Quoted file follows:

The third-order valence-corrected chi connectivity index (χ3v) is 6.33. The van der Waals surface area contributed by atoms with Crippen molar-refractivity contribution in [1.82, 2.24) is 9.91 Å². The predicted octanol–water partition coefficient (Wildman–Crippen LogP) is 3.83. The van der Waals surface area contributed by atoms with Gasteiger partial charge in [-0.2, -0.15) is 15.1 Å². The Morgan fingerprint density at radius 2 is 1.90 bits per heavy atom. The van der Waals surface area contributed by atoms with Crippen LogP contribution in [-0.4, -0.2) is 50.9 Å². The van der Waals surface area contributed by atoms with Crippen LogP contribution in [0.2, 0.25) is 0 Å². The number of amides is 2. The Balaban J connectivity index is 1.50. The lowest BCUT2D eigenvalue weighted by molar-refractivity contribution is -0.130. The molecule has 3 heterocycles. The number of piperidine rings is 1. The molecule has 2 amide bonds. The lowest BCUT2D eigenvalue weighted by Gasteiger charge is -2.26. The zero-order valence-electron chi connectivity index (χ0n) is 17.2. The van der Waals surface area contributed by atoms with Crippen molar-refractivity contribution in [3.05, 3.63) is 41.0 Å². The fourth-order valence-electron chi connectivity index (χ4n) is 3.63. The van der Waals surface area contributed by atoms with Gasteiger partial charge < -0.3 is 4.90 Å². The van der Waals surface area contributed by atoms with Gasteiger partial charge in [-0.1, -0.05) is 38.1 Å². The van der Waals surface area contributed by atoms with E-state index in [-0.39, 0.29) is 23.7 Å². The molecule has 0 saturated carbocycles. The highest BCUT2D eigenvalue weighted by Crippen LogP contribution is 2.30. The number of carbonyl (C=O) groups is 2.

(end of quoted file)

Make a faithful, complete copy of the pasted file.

The third-order valence-corrected chi connectivity index (χ3v) is 6.33. The van der Waals surface area contributed by atoms with Crippen molar-refractivity contribution in [1.82, 2.24) is 9.91 Å². The predicted octanol–water partition coefficient (Wildman–Crippen LogP) is 3.83. The van der Waals surface area contributed by atoms with Gasteiger partial charge in [-0.2, -0.15) is 15.1 Å². The Morgan fingerprint density at radius 2 is 1.90 bits per heavy atom. The van der Waals surface area contributed by atoms with Crippen LogP contribution in [-0.4, -0.2) is 50.9 Å². The van der Waals surface area contributed by atoms with Crippen LogP contribution in [0.2, 0.25) is 0 Å². The number of amides is 2. The Balaban J connectivity index is 1.50. The lowest BCUT2D eigenvalue weighted by molar-refractivity contribution is -0.130. The molecule has 3 heterocycles. The number of piperidine rings is 1. The molecule has 2 amide bonds. The lowest BCUT2D eigenvalue weighted by Gasteiger charge is -2.26. The zero-order valence-electron chi connectivity index (χ0n) is 17.2. The van der Waals surface area contributed by atoms with Crippen molar-refractivity contribution in [3.05, 3.63) is 41.0 Å². The fourth-order valence-electron chi connectivity index (χ4n) is 3.63. The van der Waals surface area contributed by atoms with Gasteiger partial charge < -0.3 is 4.90 Å². The van der Waals surface area contributed by atoms with Gasteiger partial charge in [-0.1, -0.05) is 38.1 Å². The van der Waals surface area contributed by atoms with E-state index in [-0.39, 0.29) is 23.7 Å². The molecule has 0 saturated carbocycles. The highest BCUT2D eigenvalue weighted by Crippen LogP contribution is 2.30. The number of carbonyl (C=O) groups is 2.